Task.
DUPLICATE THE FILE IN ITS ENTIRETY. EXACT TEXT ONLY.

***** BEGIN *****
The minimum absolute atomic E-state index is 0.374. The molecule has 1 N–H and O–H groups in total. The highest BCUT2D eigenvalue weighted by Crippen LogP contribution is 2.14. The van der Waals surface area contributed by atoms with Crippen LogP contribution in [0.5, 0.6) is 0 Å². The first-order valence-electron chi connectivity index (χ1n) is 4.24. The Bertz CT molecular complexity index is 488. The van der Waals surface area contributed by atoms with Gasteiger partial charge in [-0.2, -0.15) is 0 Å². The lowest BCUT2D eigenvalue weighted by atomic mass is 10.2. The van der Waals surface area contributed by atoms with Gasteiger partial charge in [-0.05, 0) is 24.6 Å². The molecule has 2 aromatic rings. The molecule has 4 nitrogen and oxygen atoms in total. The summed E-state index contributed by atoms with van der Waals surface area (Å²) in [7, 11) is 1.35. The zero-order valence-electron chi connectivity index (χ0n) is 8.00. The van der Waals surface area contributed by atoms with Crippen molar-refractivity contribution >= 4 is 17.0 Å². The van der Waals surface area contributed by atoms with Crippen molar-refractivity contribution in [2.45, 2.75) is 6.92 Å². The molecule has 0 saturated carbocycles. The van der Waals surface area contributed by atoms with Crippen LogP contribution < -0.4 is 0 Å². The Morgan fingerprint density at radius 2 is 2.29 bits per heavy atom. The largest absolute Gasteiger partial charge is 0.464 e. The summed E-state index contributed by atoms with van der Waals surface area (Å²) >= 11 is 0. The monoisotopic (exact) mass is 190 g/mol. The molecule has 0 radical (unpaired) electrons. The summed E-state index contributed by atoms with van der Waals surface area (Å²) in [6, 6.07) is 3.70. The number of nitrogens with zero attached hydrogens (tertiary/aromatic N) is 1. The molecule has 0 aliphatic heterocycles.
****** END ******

The minimum absolute atomic E-state index is 0.374. The molecule has 1 N–H and O–H groups in total. The highest BCUT2D eigenvalue weighted by Crippen LogP contribution is 2.14. The van der Waals surface area contributed by atoms with Crippen LogP contribution in [0.5, 0.6) is 0 Å². The first-order valence-electron chi connectivity index (χ1n) is 4.24. The Bertz CT molecular complexity index is 488. The van der Waals surface area contributed by atoms with Gasteiger partial charge in [-0.2, -0.15) is 0 Å². The lowest BCUT2D eigenvalue weighted by atomic mass is 10.2. The van der Waals surface area contributed by atoms with Gasteiger partial charge in [-0.05, 0) is 24.6 Å². The molecule has 2 aromatic rings. The molecule has 4 nitrogen and oxygen atoms in total. The summed E-state index contributed by atoms with van der Waals surface area (Å²) in [7, 11) is 1.35. The zero-order valence-electron chi connectivity index (χ0n) is 8.00. The van der Waals surface area contributed by atoms with Crippen molar-refractivity contribution >= 4 is 17.0 Å². The van der Waals surface area contributed by atoms with Crippen molar-refractivity contribution in [2.45, 2.75) is 6.92 Å². The molecule has 0 saturated carbocycles. The van der Waals surface area contributed by atoms with Crippen LogP contribution < -0.4 is 0 Å². The Morgan fingerprint density at radius 2 is 2.29 bits per heavy atom. The largest absolute Gasteiger partial charge is 0.464 e. The summed E-state index contributed by atoms with van der Waals surface area (Å²) >= 11 is 0. The monoisotopic (exact) mass is 190 g/mol. The molecule has 0 radical (unpaired) electrons. The summed E-state index contributed by atoms with van der Waals surface area (Å²) in [6, 6.07) is 3.70. The number of nitrogens with zero attached hydrogens (tertiary/aromatic N) is 1. The molecule has 0 aliphatic heterocycles.